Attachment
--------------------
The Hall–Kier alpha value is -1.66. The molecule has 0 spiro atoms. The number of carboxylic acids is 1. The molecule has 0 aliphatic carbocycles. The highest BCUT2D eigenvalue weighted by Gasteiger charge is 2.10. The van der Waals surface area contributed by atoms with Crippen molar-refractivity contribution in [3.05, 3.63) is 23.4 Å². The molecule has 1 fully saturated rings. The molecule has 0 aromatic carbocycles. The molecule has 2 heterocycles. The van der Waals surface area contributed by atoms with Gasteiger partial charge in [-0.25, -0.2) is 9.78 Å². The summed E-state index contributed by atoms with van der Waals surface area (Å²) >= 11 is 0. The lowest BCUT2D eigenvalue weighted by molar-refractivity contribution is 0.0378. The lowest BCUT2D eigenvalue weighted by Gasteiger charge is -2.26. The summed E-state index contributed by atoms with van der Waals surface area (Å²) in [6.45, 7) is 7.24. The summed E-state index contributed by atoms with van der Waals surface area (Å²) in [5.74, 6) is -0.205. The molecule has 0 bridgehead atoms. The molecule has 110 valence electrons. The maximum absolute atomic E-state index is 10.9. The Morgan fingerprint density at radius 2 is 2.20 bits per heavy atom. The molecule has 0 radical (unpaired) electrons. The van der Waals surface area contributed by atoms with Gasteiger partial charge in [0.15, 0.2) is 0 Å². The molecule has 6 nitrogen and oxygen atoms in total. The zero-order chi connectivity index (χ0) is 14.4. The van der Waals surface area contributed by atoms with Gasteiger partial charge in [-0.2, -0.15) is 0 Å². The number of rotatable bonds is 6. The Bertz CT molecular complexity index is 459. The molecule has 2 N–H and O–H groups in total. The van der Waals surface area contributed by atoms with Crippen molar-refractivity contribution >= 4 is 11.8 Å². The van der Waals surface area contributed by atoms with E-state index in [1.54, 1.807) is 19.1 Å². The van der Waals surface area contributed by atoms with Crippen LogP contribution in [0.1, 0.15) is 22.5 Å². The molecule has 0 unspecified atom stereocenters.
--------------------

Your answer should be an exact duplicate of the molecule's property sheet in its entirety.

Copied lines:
The Hall–Kier alpha value is -1.66. The molecule has 0 spiro atoms. The number of carboxylic acids is 1. The molecule has 0 aliphatic carbocycles. The highest BCUT2D eigenvalue weighted by Gasteiger charge is 2.10. The van der Waals surface area contributed by atoms with Crippen molar-refractivity contribution in [3.05, 3.63) is 23.4 Å². The molecule has 1 fully saturated rings. The molecule has 0 aromatic carbocycles. The molecule has 2 heterocycles. The van der Waals surface area contributed by atoms with Gasteiger partial charge in [-0.25, -0.2) is 9.78 Å². The summed E-state index contributed by atoms with van der Waals surface area (Å²) >= 11 is 0. The lowest BCUT2D eigenvalue weighted by molar-refractivity contribution is 0.0378. The lowest BCUT2D eigenvalue weighted by Gasteiger charge is -2.26. The summed E-state index contributed by atoms with van der Waals surface area (Å²) in [6.45, 7) is 7.24. The summed E-state index contributed by atoms with van der Waals surface area (Å²) in [5.74, 6) is -0.205. The molecule has 0 bridgehead atoms. The molecule has 110 valence electrons. The maximum absolute atomic E-state index is 10.9. The Morgan fingerprint density at radius 2 is 2.20 bits per heavy atom. The molecule has 0 radical (unpaired) electrons. The van der Waals surface area contributed by atoms with Gasteiger partial charge in [0.15, 0.2) is 0 Å². The molecule has 6 nitrogen and oxygen atoms in total. The zero-order chi connectivity index (χ0) is 14.4. The van der Waals surface area contributed by atoms with Gasteiger partial charge in [-0.2, -0.15) is 0 Å². The number of rotatable bonds is 6. The Bertz CT molecular complexity index is 459. The molecule has 2 N–H and O–H groups in total. The van der Waals surface area contributed by atoms with Crippen molar-refractivity contribution >= 4 is 11.8 Å². The van der Waals surface area contributed by atoms with E-state index in [1.54, 1.807) is 19.1 Å². The van der Waals surface area contributed by atoms with Crippen LogP contribution in [0.1, 0.15) is 22.5 Å². The molecule has 0 unspecified atom stereocenters.